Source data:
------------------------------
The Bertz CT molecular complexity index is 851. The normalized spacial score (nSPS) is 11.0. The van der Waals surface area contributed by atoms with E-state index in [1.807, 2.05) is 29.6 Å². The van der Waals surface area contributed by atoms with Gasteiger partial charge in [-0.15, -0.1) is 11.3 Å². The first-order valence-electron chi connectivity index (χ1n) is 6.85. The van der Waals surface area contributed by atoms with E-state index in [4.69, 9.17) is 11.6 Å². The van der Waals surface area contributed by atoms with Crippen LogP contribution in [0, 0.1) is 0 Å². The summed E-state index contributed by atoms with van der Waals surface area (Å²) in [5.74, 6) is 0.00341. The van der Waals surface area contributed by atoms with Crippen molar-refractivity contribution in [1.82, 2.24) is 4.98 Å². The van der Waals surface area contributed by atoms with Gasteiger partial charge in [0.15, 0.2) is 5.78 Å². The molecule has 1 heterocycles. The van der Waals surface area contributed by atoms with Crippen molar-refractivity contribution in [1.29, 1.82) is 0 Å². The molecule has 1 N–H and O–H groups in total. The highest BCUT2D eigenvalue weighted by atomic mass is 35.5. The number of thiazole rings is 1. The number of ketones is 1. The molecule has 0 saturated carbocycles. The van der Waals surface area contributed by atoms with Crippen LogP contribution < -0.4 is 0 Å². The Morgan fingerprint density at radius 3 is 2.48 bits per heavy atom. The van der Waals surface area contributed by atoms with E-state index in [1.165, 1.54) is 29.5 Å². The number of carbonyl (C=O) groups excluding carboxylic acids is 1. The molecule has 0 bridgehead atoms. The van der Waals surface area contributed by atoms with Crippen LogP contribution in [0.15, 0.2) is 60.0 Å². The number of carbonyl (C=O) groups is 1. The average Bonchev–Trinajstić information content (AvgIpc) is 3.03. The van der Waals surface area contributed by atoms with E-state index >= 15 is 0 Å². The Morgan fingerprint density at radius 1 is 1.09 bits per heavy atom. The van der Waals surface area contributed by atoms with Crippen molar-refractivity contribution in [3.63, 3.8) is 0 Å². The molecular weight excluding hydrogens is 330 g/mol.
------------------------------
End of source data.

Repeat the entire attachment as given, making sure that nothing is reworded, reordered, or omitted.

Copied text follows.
The Bertz CT molecular complexity index is 851. The normalized spacial score (nSPS) is 11.0. The van der Waals surface area contributed by atoms with E-state index in [1.807, 2.05) is 29.6 Å². The van der Waals surface area contributed by atoms with Gasteiger partial charge in [-0.15, -0.1) is 11.3 Å². The first-order valence-electron chi connectivity index (χ1n) is 6.85. The van der Waals surface area contributed by atoms with E-state index in [4.69, 9.17) is 11.6 Å². The van der Waals surface area contributed by atoms with Crippen LogP contribution in [0, 0.1) is 0 Å². The summed E-state index contributed by atoms with van der Waals surface area (Å²) in [5.74, 6) is 0.00341. The van der Waals surface area contributed by atoms with Crippen molar-refractivity contribution in [1.82, 2.24) is 4.98 Å². The van der Waals surface area contributed by atoms with Gasteiger partial charge in [0.15, 0.2) is 5.78 Å². The molecule has 1 heterocycles. The van der Waals surface area contributed by atoms with Crippen molar-refractivity contribution in [1.29, 1.82) is 0 Å². The molecule has 1 N–H and O–H groups in total. The highest BCUT2D eigenvalue weighted by atomic mass is 35.5. The number of thiazole rings is 1. The number of ketones is 1. The molecule has 0 saturated carbocycles. The van der Waals surface area contributed by atoms with Crippen LogP contribution < -0.4 is 0 Å². The Morgan fingerprint density at radius 3 is 2.48 bits per heavy atom. The van der Waals surface area contributed by atoms with E-state index in [1.165, 1.54) is 29.5 Å². The number of carbonyl (C=O) groups excluding carboxylic acids is 1. The molecule has 0 bridgehead atoms. The van der Waals surface area contributed by atoms with Crippen LogP contribution in [0.15, 0.2) is 60.0 Å². The number of carbonyl (C=O) groups is 1. The average Bonchev–Trinajstić information content (AvgIpc) is 3.03. The van der Waals surface area contributed by atoms with E-state index >= 15 is 0 Å². The Morgan fingerprint density at radius 1 is 1.09 bits per heavy atom. The van der Waals surface area contributed by atoms with Crippen molar-refractivity contribution in [3.63, 3.8) is 0 Å². The molecular weight excluding hydrogens is 330 g/mol.